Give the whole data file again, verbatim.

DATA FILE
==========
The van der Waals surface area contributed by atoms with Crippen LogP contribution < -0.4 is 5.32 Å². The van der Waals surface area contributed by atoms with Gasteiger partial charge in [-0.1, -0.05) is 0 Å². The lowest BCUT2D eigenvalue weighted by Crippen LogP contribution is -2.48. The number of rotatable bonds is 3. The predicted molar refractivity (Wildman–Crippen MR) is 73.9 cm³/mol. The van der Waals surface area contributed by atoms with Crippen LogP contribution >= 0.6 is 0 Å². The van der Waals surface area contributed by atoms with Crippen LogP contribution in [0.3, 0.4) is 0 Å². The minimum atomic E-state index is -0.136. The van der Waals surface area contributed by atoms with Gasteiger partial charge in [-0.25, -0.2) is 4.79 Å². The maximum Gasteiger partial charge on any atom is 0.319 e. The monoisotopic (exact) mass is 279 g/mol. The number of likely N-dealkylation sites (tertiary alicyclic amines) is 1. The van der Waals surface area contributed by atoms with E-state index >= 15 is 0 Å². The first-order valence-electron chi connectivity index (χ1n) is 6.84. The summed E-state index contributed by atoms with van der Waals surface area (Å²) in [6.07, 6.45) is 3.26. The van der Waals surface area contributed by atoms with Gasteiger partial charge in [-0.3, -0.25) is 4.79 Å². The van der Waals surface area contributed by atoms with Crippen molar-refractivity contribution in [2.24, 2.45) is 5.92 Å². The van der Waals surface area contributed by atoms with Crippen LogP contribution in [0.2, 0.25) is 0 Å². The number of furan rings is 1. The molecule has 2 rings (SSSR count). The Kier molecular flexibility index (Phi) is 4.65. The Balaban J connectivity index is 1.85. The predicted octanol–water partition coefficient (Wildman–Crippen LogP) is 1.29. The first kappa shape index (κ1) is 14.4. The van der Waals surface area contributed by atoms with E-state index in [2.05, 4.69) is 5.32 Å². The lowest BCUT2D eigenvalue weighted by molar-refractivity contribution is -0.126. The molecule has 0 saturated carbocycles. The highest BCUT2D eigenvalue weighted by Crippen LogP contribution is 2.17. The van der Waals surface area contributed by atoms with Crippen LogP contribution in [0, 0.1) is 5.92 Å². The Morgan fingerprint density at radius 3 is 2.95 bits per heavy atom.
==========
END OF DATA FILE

The van der Waals surface area contributed by atoms with Crippen LogP contribution < -0.4 is 5.32 Å². The van der Waals surface area contributed by atoms with Gasteiger partial charge in [-0.1, -0.05) is 0 Å². The lowest BCUT2D eigenvalue weighted by Crippen LogP contribution is -2.48. The number of rotatable bonds is 3. The predicted molar refractivity (Wildman–Crippen MR) is 73.9 cm³/mol. The van der Waals surface area contributed by atoms with Crippen LogP contribution >= 0.6 is 0 Å². The van der Waals surface area contributed by atoms with Crippen LogP contribution in [0.3, 0.4) is 0 Å². The minimum atomic E-state index is -0.136. The van der Waals surface area contributed by atoms with Gasteiger partial charge in [-0.25, -0.2) is 4.79 Å². The maximum Gasteiger partial charge on any atom is 0.319 e. The monoisotopic (exact) mass is 279 g/mol. The number of likely N-dealkylation sites (tertiary alicyclic amines) is 1. The van der Waals surface area contributed by atoms with E-state index >= 15 is 0 Å². The first-order valence-electron chi connectivity index (χ1n) is 6.84. The summed E-state index contributed by atoms with van der Waals surface area (Å²) in [6.07, 6.45) is 3.26. The van der Waals surface area contributed by atoms with Gasteiger partial charge in [-0.3, -0.25) is 4.79 Å². The van der Waals surface area contributed by atoms with Crippen molar-refractivity contribution in [2.24, 2.45) is 5.92 Å². The van der Waals surface area contributed by atoms with Crippen LogP contribution in [0.2, 0.25) is 0 Å². The number of furan rings is 1. The molecule has 2 rings (SSSR count). The Kier molecular flexibility index (Phi) is 4.65. The Balaban J connectivity index is 1.85. The predicted octanol–water partition coefficient (Wildman–Crippen LogP) is 1.29. The first kappa shape index (κ1) is 14.4. The van der Waals surface area contributed by atoms with E-state index in [2.05, 4.69) is 5.32 Å². The lowest BCUT2D eigenvalue weighted by molar-refractivity contribution is -0.126. The molecule has 0 saturated carbocycles. The highest BCUT2D eigenvalue weighted by Crippen LogP contribution is 2.17. The van der Waals surface area contributed by atoms with Crippen LogP contribution in [0, 0.1) is 5.92 Å². The Morgan fingerprint density at radius 3 is 2.95 bits per heavy atom.